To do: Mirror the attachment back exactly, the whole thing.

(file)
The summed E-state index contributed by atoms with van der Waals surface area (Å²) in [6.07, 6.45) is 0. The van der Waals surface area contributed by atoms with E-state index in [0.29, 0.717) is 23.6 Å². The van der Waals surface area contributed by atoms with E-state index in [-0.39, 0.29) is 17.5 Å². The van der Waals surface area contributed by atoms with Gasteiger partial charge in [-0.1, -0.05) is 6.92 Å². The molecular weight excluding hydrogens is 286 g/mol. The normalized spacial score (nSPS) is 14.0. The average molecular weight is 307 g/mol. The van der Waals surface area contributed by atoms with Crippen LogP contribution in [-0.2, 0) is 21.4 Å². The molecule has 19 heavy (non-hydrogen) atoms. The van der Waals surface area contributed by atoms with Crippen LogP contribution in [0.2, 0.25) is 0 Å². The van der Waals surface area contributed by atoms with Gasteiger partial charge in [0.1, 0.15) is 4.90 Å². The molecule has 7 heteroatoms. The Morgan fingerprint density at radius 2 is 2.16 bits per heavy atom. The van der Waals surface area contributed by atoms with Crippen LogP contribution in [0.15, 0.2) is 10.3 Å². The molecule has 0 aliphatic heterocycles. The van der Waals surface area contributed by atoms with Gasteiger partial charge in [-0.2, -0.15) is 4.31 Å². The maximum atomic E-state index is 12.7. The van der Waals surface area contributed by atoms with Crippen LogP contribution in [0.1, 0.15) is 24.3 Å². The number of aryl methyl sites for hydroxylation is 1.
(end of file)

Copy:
The summed E-state index contributed by atoms with van der Waals surface area (Å²) in [6.07, 6.45) is 0. The van der Waals surface area contributed by atoms with E-state index in [0.29, 0.717) is 23.6 Å². The van der Waals surface area contributed by atoms with E-state index in [-0.39, 0.29) is 17.5 Å². The van der Waals surface area contributed by atoms with Gasteiger partial charge in [-0.1, -0.05) is 6.92 Å². The molecular weight excluding hydrogens is 286 g/mol. The normalized spacial score (nSPS) is 14.0. The average molecular weight is 307 g/mol. The van der Waals surface area contributed by atoms with Crippen LogP contribution in [-0.2, 0) is 21.4 Å². The molecule has 19 heavy (non-hydrogen) atoms. The van der Waals surface area contributed by atoms with Crippen LogP contribution in [0.2, 0.25) is 0 Å². The van der Waals surface area contributed by atoms with Gasteiger partial charge in [0.1, 0.15) is 4.90 Å². The molecule has 7 heteroatoms. The Morgan fingerprint density at radius 2 is 2.16 bits per heavy atom. The van der Waals surface area contributed by atoms with Crippen LogP contribution in [0.15, 0.2) is 10.3 Å². The molecule has 0 aliphatic heterocycles. The van der Waals surface area contributed by atoms with Gasteiger partial charge in [-0.2, -0.15) is 4.31 Å². The maximum atomic E-state index is 12.7. The van der Waals surface area contributed by atoms with Crippen LogP contribution in [0.1, 0.15) is 24.3 Å². The number of aryl methyl sites for hydroxylation is 1.